Research has also found that training non-gamers playing action video games for a period of time can improve cognitive performance in comparison to those who not gaming. These training benefits have proved to last over an extended period and these benefits are applied to both young and older populations, with results showing adults aged 50 to 77 years of age who played a complex video game for as little as two weeks could increase important cognitive abilities like memory. As a result, gaming has the benefit to promote engagement and an active mind for players being isolated during the current coronavirus pandemic.

Video games and mental health

Research also emphasise the key mental health benefits of playing video games, concluding that they promote positive emotions and positive social functioning. All of these benefits lead to improvement of mental health and wellbeing. This can be achieved by playing short and simple games such as Angry Birds, Lines, etc.

Some studies have even recorded lower levels of depressed mood in players who play video games versus those who don’t. Action video games have also been proved to significantly reduce rumination in people with depression. Video games can help the player to escape from work and life’s stressors, even for a short period of time which may be more relevant than ever during this pandemic.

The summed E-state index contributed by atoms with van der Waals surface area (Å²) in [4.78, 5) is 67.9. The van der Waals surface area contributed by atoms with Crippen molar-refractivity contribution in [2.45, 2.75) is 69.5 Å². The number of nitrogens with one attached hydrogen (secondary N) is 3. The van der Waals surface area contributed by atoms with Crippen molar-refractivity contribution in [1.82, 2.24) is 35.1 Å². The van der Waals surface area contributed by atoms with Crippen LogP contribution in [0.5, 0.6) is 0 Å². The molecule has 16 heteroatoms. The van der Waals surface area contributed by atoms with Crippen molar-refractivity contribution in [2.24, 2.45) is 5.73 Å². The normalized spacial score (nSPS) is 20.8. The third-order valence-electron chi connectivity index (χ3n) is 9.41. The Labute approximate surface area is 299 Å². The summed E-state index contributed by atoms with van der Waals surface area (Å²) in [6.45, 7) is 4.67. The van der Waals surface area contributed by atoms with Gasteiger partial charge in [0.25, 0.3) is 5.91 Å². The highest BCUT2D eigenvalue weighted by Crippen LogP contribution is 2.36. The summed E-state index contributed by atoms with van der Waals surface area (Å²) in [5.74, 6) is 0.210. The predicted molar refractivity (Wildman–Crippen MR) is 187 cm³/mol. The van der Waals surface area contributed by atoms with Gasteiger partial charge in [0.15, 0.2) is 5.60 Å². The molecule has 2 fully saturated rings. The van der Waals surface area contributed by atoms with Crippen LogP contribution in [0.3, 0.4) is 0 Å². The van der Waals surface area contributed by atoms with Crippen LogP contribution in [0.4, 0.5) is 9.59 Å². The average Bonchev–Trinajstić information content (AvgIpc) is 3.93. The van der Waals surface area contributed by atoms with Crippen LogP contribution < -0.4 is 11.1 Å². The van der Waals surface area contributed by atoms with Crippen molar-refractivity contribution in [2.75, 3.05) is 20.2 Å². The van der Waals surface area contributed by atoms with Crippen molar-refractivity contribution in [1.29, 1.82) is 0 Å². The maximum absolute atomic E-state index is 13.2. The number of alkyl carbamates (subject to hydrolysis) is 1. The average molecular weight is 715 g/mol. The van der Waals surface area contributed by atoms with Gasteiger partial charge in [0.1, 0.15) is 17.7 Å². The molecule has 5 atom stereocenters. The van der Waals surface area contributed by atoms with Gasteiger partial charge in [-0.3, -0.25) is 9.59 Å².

Overall, video games can play a significant role in boosting our mood, particularly due to increasing levels of depression and anxiety during this period of uncertainty. The ability of video games to assist the player to escape from feeling uncertainty even for a short period is helpful. Of course, benefits will depend on the extent to which people spend playing the game but we encourage everyone at home to give it a try. Start with something simple then go up the ladder!